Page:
Big Green football eyes 20th Ivy League championship

Valley News Staff Writer
Published: 11/14/2021 9:44:58 PM
Modified: 11/14/2021 9:44:57 PM

HANOVER — One more win.

All that stands between the Dartmouth College football team and a 20th Ivy League championship is Saturday’s game at Brown.

It doesn’t matter what happens around the league. As long as the Big Green win, they’ll get to hang another banner in Memorial Field.

They’re tied atop the Ivy League standings with Princeton with a 5-1 league record. Should Dartmouth win and Princeton lose its finale at Penn, the Big Green would be the outright champs. Dartmouth is actually assured of a title if Princeton loses — if both teams lost, they would share the title with the winner of the Harvard-Yale game.

But Dartmouth isn’t concerned about those scenarios.

“It feels great, but the job’s not done,” junior quarterback Nick Howard said Saturday after Dartmouth’s win over Cornell. “We have work to do. One more game. (If) we come out, we do our job, we win. That’s what we expect to do. That’s what we prepare to do. And I’m excited to see what happens moving forward.”

Dartmouth has closed in on the championship by playing its best football late in the season.

After getting shut out by Columbia in mid-October, the Dartmouth offense has rediscovered its rhythm. Offensive coordinator Kevin Daft found the right balance between pass and run to keep defenses off-balance, and his quarterbacks are executing at a high level.

Fifth-year Derek Kyler, typically an efficient quarterback, is completing 70 percent of his pass attempts — this best mark of his career. Since the Columbia game, he’s at 78 percent.

Howard enjoyed, by far, the biggest performance of his stellar season on Saturday against Cornell. He racked up 172 yards and four touchdowns, both career-highs. He’s averaging 78.6 rush yards per game with 13 touchdowns, and he’s been Dartmouth’s biggest red zone weapon.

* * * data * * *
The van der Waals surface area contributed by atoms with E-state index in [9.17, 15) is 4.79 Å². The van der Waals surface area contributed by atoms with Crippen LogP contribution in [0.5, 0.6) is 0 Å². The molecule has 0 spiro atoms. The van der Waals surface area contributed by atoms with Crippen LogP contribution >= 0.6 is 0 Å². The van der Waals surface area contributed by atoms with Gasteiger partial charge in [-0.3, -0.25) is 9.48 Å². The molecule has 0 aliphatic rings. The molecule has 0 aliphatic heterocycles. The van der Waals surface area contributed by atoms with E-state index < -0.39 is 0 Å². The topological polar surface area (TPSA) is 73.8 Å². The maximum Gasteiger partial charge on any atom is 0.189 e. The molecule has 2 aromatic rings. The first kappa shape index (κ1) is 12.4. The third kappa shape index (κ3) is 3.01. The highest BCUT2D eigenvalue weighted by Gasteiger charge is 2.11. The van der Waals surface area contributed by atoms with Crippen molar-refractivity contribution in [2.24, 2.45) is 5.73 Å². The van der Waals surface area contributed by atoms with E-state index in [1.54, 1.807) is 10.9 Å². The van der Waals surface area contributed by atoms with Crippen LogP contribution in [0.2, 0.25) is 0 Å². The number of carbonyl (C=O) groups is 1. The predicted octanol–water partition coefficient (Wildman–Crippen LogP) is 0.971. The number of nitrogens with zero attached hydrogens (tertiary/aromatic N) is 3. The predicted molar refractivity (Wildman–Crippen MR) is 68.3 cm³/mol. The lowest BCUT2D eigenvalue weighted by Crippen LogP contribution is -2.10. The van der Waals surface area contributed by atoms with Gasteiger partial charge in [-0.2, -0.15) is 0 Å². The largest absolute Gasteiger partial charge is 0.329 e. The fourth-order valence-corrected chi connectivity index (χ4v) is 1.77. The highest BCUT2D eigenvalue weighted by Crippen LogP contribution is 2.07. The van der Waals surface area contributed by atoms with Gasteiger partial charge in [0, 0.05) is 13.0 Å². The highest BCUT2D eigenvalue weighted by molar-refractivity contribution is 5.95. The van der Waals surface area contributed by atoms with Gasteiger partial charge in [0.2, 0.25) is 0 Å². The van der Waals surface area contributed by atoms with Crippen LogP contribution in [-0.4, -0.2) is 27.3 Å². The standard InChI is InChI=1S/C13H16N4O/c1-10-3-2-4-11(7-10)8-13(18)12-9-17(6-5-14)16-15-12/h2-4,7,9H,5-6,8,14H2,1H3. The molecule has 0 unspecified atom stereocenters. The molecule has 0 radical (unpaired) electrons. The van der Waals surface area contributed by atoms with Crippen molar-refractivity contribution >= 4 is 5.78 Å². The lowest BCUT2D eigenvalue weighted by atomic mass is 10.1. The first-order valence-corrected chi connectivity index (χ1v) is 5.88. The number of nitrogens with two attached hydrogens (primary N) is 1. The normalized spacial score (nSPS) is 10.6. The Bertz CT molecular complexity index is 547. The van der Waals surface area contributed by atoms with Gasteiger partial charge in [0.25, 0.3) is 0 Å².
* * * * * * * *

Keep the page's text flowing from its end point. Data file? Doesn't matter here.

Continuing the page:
Meanwhile, Dartmouth’s defense is getting stronger by the game. The entire unit has hit its stride, and the Cornell game might have been its best game of the season. Defensive coordinator Don Dobes’ group allowed just 181 yards of offense to the Big Red, and it’s given up nine points per game since the Columbia game.

During that stretch, Dartmouth’s defense has gotten the job done in many different ways. The front seven has dominated the trenches, pressuring the quarterback and leaving little room for running backs. The secondary’s coverage has been solid, even lockdown at times. Senior cornerback Isaiah Johnson’s pick-six against Princeton may be the most memorable defensive play for Dartmouth this season.

And, though it wasn’t a factor against Cornell, the Big Green have come up with some critical stop on occasions when they do bend. They held Princeton to a 1-for-4 night in the red zone. Harvard went 2 for 3 in the red zone. That stop was particularly key. Senior nickel back John Pupel made a tackle for loss on 3rd and goal at the 1, which forced the Crimson to attempt a field goal — which they missed. Those points were the difference in the game.

If Johnson’s interception return against Princeton was the most memorable defensive play of Dartmouth’s season, Pupel’s stop might be the most important.

And despite the strong play, junior linebacker Marques White thinks the defense has room to get even better.

“We haven’t reached our max potential yet,” White said. “We’re getting better game by game. And we just know that if we come out and we play to our best, we are the best. No offense can run the ball, pass the ball on us. We execute the game plan coach Dobes sets out for us. And we come out firing off the ball.”

Every title is meaningful in its own way. Head coach Buddy Teevens is vying for his fifth with Dartmouth, split between his two stints leading the program.

Teevens won’t let his players take the last game for granted. Though Brown is tied with Cornell at the bottom of the standings, the Bears’ offense can cause problems. They’re the third-highest scoring team in the Ivy League — ahead of Dartmouth. If the Big Green are to hang a new banner, they could have to survive a shootout.

He said good preparation will be important in finishing the job this season. And he trusts his team’s culture — carried over by veteran players after missing the 2020 season — to hold up for one last big game.

“The fun thing is to hear how much fun the guys are having, how much the guys love each other, and you see it. It’s sincere.” Teevens said. “It was electric on the sideline (against Cornell) when we played most of our bench. They cheer for each other because they work hard together. It’s a special group of guys. Very, very unselfish.”

Seth Tow can be contacted at

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